"The university of Alabama school of law online, choose between an l l m and tax or business transactions for lawyers or jurists master in taxation for non-lawyers. Connect. And learn with live lectures details. Had Bama by distance dot U, A dot EDU. This is tech news briefing, im Tanya, Bustos reporting from the newsroom in New York. Coming up, you've heard of wifi. That's old news. It's all about life. I now much faster than WI fi. It has become one of the biggest innovations in the aerospace industry. Lightning fast internet on aircrafts is about to take off more after these tech headlines. The FBI is looking into whether lab testing startup, you bio used improper billing codes in claims and sought payment for unnecessary tests. You buy ohm had been trying to build a business on testing patients microbiomes the microorganisms in the gut, and other parts of the body based on emerging science that suggests microbes can play a role in health as the Wall Street Journal. Previously reported FBI agents searched the company's San Francisco offices in April step to date with the very latest on the probe and the tech behind it at wsJcom. The CIO journal says information technology executives are pushing to make their systems, more energy efficient developing and tweaking software to cut waste. And now tracking how much energy their operations consume. IT leaders are choosing to play a bigger role in reducing the energy consumption of the hardware, and software as well. A crucial part of this is the companies moved to the public cloud, which of course, cuts down on energy guzzling data centers. Take atlassian Corp Sydney-based maker of online collaboration tools for business. For instance, the company aims to run all of its direct operations primarily buildings on one hundred percent renewable energy, including wind and solar by twenty twenty five and care for one of Europe's largest grocery retailers is unloading most of its operations in China were big box retailers are struggling to keep up with nimble delivery providers the kind that are currently winning over shoppers. The move also marks. The latest retreat by a western company in China in the face of stiff competition from home, grown rivals care for is selling an eighty percent stake in its Chinese business, including more than two hundred stores. This comes at a price tag of about seven hundred million dollars. The French company wants a dominant force in many tiny cities saw its sales in the market fall, five point nine percent last year. This comes as western companies are finding the country, brutally competitive and fraught with regulatory hurdles McDonald's. Hewlett Packard and Uber. Armone those who have pulled back or chain strategy in recent years. Coming up picture this lightning fast internet on aircraft. That uses light to transmit signals have the airspace industry is taking it to the next level with life by the university of Alabama school of law online Jews between an l l m and tax or business transactions for lawyers or jurists master and taxation for non-lawyers. Connect and learn with live lectures detail. At Bama by distance dot UA dot EDU. One of the biggest innovations showcased at the recent Paris air show. The one that still has all the airspace enthusiasts talking is life by French company pardon. My French and I mean this, I'm sorry let's say co year. Claims lie fi is up to one hundred times faster than WI fi. Here's surge Barringer senior VP for research and tech at the company explaining the difference. So the wifi is working with a radio frequency. Where was your life fibroids with, like making life by even more notable? It eliminates the sensitivity to radio frequencies, a frequency was impacting health, Folsom, people addict sensitive fall some others that doesn't work but know not lots of a wifi embedded in the prophets. It will impactful her of people in town and for all the five G hype. Here's where something like five G really comes into. Play for WI fi. It's by cutting the costs of satellite operations, which then makes more of the tech free for airlines and passengers to use for the satellite communication gonna do the across to the rest of the will does have limited bandwidth, but in the coming years to sip all to the five G deployment, launch number of satellites willow to reduce the cost of set. Calm and enable and support the deployment of five G himself countries will be faster than in others, but in a long term, you will have a better and cheaper connection than in these today to from from your cuff to the rest of the will catch up with more of what you may have missed. The Wall Street Journal, has full coverage of the latest in airspace technology. That's it for the tech news briefing from the newsroom in New York. I'm Tanya boosters. Thanks for listening.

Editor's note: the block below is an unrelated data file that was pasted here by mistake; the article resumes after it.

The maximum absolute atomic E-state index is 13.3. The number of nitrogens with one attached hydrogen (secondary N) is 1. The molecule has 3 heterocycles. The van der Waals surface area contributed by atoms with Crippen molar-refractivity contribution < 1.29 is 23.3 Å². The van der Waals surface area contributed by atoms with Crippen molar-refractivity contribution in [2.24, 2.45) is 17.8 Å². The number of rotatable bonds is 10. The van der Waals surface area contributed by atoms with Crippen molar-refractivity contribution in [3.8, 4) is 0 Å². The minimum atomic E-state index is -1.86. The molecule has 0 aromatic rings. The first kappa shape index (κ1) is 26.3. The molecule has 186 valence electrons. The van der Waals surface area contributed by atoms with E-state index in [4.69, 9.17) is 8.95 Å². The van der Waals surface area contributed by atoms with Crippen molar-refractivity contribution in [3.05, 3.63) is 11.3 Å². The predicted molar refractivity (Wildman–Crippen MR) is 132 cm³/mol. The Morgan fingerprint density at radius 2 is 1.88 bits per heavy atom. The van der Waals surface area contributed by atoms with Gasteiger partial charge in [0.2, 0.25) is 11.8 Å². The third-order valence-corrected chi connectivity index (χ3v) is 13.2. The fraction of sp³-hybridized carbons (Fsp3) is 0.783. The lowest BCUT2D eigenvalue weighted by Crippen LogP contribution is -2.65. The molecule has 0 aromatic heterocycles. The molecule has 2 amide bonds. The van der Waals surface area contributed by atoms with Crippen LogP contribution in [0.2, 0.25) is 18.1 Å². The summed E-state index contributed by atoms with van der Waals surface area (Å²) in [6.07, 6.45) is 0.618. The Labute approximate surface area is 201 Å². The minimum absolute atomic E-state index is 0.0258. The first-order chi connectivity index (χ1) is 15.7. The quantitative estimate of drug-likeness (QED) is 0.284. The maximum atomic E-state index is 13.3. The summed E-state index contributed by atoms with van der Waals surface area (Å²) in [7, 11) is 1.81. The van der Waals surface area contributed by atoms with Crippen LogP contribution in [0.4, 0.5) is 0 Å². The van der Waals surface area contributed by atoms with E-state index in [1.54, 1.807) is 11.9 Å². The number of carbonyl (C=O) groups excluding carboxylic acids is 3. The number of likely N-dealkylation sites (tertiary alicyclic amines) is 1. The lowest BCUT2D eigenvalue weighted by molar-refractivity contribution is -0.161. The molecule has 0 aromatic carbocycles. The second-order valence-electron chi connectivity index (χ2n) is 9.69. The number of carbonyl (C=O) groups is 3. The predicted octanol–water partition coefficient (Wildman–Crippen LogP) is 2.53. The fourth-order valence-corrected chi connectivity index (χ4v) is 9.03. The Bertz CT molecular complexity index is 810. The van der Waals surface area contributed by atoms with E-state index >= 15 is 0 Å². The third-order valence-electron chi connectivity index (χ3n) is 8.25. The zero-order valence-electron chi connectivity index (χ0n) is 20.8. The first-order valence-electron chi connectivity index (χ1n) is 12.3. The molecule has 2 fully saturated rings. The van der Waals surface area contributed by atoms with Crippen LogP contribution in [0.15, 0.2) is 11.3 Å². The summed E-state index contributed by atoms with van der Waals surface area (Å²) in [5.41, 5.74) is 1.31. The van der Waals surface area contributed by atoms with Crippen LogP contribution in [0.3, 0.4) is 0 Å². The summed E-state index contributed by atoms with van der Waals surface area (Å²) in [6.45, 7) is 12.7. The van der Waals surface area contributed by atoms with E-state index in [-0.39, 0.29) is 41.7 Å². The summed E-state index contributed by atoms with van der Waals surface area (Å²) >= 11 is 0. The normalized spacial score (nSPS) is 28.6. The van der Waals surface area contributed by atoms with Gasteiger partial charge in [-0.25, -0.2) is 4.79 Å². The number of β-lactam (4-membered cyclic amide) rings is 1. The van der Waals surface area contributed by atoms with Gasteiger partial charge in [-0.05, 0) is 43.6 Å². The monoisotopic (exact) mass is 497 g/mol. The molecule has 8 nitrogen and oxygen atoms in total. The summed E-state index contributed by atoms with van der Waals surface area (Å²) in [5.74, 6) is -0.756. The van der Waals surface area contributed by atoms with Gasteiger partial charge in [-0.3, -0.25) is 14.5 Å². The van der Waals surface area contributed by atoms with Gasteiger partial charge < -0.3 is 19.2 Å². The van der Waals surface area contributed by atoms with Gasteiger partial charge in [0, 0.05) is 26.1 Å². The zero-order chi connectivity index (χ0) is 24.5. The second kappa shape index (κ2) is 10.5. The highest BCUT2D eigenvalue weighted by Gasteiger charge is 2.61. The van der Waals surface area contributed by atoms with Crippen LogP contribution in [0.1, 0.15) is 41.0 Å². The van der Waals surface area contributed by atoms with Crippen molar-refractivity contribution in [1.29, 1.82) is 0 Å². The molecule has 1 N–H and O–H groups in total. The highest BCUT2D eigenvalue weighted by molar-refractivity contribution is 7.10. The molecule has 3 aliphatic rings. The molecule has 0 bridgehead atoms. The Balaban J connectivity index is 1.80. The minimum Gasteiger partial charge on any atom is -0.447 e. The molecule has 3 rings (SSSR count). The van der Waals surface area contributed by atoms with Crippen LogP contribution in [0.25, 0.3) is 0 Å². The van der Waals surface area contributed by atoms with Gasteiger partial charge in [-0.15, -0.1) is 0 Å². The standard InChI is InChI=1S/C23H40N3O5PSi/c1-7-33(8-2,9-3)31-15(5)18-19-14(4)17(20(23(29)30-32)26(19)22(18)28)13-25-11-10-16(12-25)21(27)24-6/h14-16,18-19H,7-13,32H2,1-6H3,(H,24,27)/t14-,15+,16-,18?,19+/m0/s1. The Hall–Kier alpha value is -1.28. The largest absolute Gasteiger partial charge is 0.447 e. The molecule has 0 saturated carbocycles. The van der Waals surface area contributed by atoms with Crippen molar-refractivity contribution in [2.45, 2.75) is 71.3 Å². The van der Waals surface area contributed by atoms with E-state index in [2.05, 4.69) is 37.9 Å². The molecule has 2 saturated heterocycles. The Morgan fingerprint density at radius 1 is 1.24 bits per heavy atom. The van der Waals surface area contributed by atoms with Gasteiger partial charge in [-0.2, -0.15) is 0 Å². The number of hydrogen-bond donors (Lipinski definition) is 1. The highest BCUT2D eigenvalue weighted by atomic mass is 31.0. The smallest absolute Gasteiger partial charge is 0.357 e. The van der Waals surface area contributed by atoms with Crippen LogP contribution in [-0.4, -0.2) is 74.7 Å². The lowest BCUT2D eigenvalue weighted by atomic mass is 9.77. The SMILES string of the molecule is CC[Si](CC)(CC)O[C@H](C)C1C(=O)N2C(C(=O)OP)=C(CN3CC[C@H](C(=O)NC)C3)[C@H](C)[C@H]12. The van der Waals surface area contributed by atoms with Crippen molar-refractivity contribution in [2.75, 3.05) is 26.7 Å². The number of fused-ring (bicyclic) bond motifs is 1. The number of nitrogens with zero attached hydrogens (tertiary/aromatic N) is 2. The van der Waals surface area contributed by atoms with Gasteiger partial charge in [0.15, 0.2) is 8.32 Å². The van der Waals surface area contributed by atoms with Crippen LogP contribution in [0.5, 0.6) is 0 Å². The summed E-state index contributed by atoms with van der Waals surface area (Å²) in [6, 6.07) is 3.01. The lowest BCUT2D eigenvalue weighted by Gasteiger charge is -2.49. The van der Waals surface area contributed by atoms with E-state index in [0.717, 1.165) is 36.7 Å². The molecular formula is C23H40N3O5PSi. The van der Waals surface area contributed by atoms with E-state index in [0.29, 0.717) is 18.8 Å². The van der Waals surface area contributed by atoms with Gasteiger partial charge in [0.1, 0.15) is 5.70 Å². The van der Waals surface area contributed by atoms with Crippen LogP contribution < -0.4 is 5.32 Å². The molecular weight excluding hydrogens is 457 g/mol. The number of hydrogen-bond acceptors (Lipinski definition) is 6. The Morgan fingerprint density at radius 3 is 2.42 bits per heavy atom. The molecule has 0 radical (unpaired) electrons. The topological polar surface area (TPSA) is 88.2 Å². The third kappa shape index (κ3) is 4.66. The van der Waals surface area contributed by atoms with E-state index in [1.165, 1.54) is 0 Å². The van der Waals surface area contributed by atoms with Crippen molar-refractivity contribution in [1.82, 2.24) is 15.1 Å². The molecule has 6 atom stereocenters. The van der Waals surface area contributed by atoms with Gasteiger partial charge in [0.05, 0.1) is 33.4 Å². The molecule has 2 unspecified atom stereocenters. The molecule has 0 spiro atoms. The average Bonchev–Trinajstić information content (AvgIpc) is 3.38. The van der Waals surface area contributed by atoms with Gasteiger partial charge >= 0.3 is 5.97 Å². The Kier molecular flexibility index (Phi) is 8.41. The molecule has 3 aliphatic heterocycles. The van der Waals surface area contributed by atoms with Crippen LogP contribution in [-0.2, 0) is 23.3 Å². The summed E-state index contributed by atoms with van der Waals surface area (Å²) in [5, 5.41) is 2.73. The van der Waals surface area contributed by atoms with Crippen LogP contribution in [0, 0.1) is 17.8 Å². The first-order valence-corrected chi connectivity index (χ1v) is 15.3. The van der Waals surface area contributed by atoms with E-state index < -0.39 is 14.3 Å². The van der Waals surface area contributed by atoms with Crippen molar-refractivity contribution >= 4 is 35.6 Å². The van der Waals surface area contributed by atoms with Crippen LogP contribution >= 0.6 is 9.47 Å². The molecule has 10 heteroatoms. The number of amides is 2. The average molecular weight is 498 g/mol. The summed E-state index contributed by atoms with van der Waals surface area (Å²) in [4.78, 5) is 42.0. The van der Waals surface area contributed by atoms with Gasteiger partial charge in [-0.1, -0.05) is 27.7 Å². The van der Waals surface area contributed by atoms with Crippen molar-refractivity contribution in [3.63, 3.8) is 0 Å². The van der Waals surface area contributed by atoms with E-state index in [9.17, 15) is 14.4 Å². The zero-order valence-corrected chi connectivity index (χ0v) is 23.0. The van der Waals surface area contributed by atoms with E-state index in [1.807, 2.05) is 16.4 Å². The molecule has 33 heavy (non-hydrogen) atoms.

WI University Of Alabama School O FBI Bama New York China The Wall Street Journal Barringer Tanya Hewlett Packard Atlassian CIO Paris Europe Bustos Corp Sydney-Based Maker
PagerDuty Sends a Message to Wall Street

MarketFoolery

06:22 min | 1 year ago

PagerDuty Sends a Message to Wall Street